Best in class: what’s next for educational technology?

March 2021

Spring approaches and there is an unfamiliar feeling in the air that can only be described as hope. As we write, the end of the pandemic is, while not exactly in sight, a faint glow on the horizon. For millions of children and adults around the world, it is reason to rejoice indeed, for that means the end of homeschooling.

“Many won’t mourn the passing of homeschooling. But online education isn’t going anywhere”

There will be many who won’t mourn its passing – the lost log-ins, the dropped broadband and keeping bored kids focused on chemistry while also doing zoom meetings and holding down a full-time job. However, online education isn’t going anywhere.

Educational technology was already in a growth spurt pre-2020 and the pandemic has given it one enormous shove forward. The many benefits of online learning – the ability to learn at your own pace, for example – are out of the bag forever, and many educational establishments will embrace ed tech for the long-term, whether it’s for full-time or hybrid teaching models.

So what aspects of it get top marks, and what goes to the bottom of the class? Here are just a few of the trends we think we’ll see in online education in 2021.

Your personal tuition

The beauty of online learning is that it allows students to have a much more personalised experience. They can have a say in their own education.

Courses can include animation, audio, streaming, live video, online forums and discussions, as well as ever-more immersive AR and VR content. Students can choose what they learn and how they learn, and do so at their own pace, on whichever device and in whichever place they choose.

“Schedules, learning paths and instruction will be tailored to each student’s strengths”

Personalisation will become more sophisticated, with schedules, learning paths and instruction tailored to each student’s strengths, learning styles and interests.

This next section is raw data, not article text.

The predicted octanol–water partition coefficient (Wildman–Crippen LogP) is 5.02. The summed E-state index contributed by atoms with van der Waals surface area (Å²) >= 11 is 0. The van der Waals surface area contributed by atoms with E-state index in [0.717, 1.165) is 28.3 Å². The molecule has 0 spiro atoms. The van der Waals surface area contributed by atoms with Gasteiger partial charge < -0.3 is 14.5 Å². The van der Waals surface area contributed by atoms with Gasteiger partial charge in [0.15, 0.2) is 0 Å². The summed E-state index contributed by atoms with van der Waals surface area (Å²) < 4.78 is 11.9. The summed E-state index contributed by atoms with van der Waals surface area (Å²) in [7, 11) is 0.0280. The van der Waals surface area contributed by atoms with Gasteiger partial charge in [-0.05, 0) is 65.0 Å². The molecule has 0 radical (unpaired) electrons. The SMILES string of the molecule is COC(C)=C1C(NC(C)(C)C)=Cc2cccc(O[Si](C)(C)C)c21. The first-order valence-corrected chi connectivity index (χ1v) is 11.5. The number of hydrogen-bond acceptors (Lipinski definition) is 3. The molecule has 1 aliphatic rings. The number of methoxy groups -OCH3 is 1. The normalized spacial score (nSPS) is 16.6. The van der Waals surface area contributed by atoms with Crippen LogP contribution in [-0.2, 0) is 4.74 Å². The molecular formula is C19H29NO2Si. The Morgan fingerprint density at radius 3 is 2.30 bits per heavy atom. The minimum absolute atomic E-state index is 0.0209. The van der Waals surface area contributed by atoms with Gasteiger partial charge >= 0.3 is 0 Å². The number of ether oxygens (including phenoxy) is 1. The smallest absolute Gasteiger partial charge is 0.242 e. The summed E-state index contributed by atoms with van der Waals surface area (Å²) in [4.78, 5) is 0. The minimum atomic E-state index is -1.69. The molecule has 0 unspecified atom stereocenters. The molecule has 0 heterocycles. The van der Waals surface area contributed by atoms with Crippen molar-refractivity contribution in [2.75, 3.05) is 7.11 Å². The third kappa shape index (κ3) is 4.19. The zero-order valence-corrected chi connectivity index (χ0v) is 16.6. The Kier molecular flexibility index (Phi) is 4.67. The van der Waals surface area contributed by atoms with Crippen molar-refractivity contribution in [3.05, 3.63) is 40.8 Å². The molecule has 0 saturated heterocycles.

The new brainbox: artificial intelligence

This personalisation will be spurred by AI, which offers all kinds of possibilities for both learners and teachers.

“Student’s essays could soon be marked by an algorithm. That’s a lot of teachers’ time saved”

For one, there’s grading. It’s already possible to automate the grading of multiple-choice questions, and it follows that students’ essays could soon be marked by an algorithm. That’s a lot of teachers’ time saved.

Students and teachers can also both benefit from the feedback that AI can provide. AI takes the data and can make personalised suggestions based on each student’s performance. And it can help in the design of curriculums and course content, providing insight into what engages students and what helps them succeed.

Playtime that never ends

Everyone loves to play, whether you’re eight or 80, so it stands to reason that people learn better when it feels like fun instead of hard work.

Whether it’s animated, interactive content that literally looks and feels like a video game, or the use of rewards, goals and ‘badges’ that fuel friendly competition between students, ed-tech platforms will enhance their offerings with more gamification.

The coolest school: social media

Teachers may roll their eyes over the amount of time students spend on social media, but it could also be a useful, engaging educational tool.

Gen Z already turn to YouTube and TikTok to learn about everything from history to baking. And many educational establishments use social media as a way for students to interact with each other, sharing study materials and having group discussions.

“Social media in education will grow, with lessons designed for sharing and going viral”

There’s every reason that this will grow – with video lessons designed for sharing and going viral on social media.

Teacher’s favourite: better integration

When the first phase of the pandemic hit and schools closed, teachers were at the bottom of a steep learning curve. ­They had to get used to often new, unfamiliar technology, whether they liked it or not.

And they managed heroically. But many were using it to try and replicate exactly what they were doing in the classroom, which wasn’t always the best approach. And the platforms and tools themselves weren’t designed to work seamlessly as part of day-to-day classroom life., so teachers had to learn each one separately, and muddle through.

As time progresses, educators will demand more integration with their daily teaching process, and they will demand more support and professional development so they can use ed tech to its full potential.